The Best Books We Read in 2014

You won’t be surprised to hear that the staff at Duke University Press are avid readers. Here some of our staff members share the best book they read this year (besides all the wonderful Duke University Press titles they worked on, of course). We hope you’ll find your own next great read among their suggestions or perhaps a great gift.

9781620406380Marketing Director Emily Young recommends New Yorker cartoonist Roz Chast’s graphic memoir, Can’t We Talk About Something More Pleasant: A Memoir. “It’s a brilliant, multi-layered, complicated, funny, heartbreaking, visually arresting  look at aging and caregiving. Chast’s  story of  taking care of her ‘sunsetting’ parents matches honesty and humility with craziness and sadness.”

Emily Dings, Managing Editor of American Literature also chose an illustrated book, Lynda Barry’s Syllabus. “A collection of the beautiful, bizarre syllabi she uses in her art and writing courses at the University of Wisconsin, as well as samples of student work, the book is an inspiring reflection on the creativity and visual art ability that is available to anyone willing to indulge it.”

Invisible ManAdvertising, Design and Production Coordinator Dan Ruccia chose a classic, Ralph Ellison’s The Invisible Man. “I was reading this for the first time just as the protests in Ferguson began. Ellison’s prose deserves all the superlatives it has been given over the years. And the fact that its depiction of race relations still seems fresh is a reminder of how far we still have to go.”

Copywriter Christopher Robinson went slightly more lowbrow: “After finishing grad school my brain was fried, so I needed something fun, engaging, easy to read, and completely different than what I had been reading. I devoured The Hunger Games trilogy. And putting on my nerd hat, it’s a great primer on neoliberalism.”

Charles Brower, Senior Managing Editor of Humanities and Social Science Journals, recommends both a fiction and a nonfiction book. “Mark Harris’s Five Came Back is about the World War II experiences of the movie directors Frank Capra, John Ford, John Huston, William Wyler, and George Stevens, who were on hand for Midway, the Allied invasion of Europe, and the liberation of the concentration camps. In addition to being an fascinating account of how these men were affected by what they saw, the booWe Are Not Ourselvesk also raises a lot of provocative questions about authenticity and ethics in the propaganda battles for hearts and minds. The fiction book is Matthew Thomas’s We Are Not Ourselves. There’s nothing high-concept about it—it’s the story of several generations of an Irish American family and particularly of a couple dealing with Alzheimer’s—but it’s the most beautifully written novel I read this year.”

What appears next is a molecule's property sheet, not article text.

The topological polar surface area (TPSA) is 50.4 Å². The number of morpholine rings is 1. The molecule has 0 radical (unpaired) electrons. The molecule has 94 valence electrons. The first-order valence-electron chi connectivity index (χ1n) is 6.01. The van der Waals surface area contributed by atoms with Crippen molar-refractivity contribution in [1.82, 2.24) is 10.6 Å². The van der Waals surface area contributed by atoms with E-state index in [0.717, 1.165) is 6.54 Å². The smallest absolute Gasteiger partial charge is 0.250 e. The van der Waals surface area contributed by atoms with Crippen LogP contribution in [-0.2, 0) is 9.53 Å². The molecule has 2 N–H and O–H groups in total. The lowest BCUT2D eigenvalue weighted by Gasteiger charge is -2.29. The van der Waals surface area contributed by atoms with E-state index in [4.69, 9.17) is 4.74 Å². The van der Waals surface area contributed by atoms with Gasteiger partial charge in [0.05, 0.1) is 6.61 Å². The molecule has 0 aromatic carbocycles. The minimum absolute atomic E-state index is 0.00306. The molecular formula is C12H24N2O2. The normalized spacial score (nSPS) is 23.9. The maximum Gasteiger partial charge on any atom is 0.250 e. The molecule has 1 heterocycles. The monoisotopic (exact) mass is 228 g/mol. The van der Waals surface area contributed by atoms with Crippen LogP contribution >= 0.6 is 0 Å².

Books Art Editor Christine Riggio says, “Brain on Fire by Susannah Cahalan was hands down one of my favorite reads from this year. I had to continually remind myself that the story was real, not some crazy medical novel. I bought the book on a whim and now recommend it to friends and family looking for a good read.”

euphoria-cover-flatPublicity and Advertising Manager Laura Sell recommends Lily King’s novel Euphoria. “We publish a lot of anthropology here at Duke University Press so I enjoyed this historical novel based on the love affair between two of the discipline’s icons, Margaret Mead and Gregory Bateson. King beautifully captures the way the life of the mind and the desires of the body intersect.
Digital Content Developer Steve Grathwohl couldn’t choose one favorite either. He recommends three books.  “Into the Silence: The Great War, Mallory, and the Conquest of Everest by Wade Davis is a wonderful book on the British Everest expeditions of the 1920s. No one has explored this thoroughly the effect of the war on the motivations behind and psychology of these expeditions.” He also recommends The Bodhisattva’s Brain: Buddhism Naturalized by Duke philosopher Owen Flanagan. “Can anything resembling Buddhism survive after removing all its metaphysical pretensions like karma and rebirth? Well, yes, argues Flanagan in this readable but challenging book.” And finally he suggests Love and Math: The Heart of Hidden Reality by Duke Mathematical Journal-published mathematician Edward Frenkel. “He tries to convince us that we have math all wrong because it’s being taught all wrong. Works for me.”

Thanks to all our staffers for these great recommendations. May 2015 be another great year of reading for us all!

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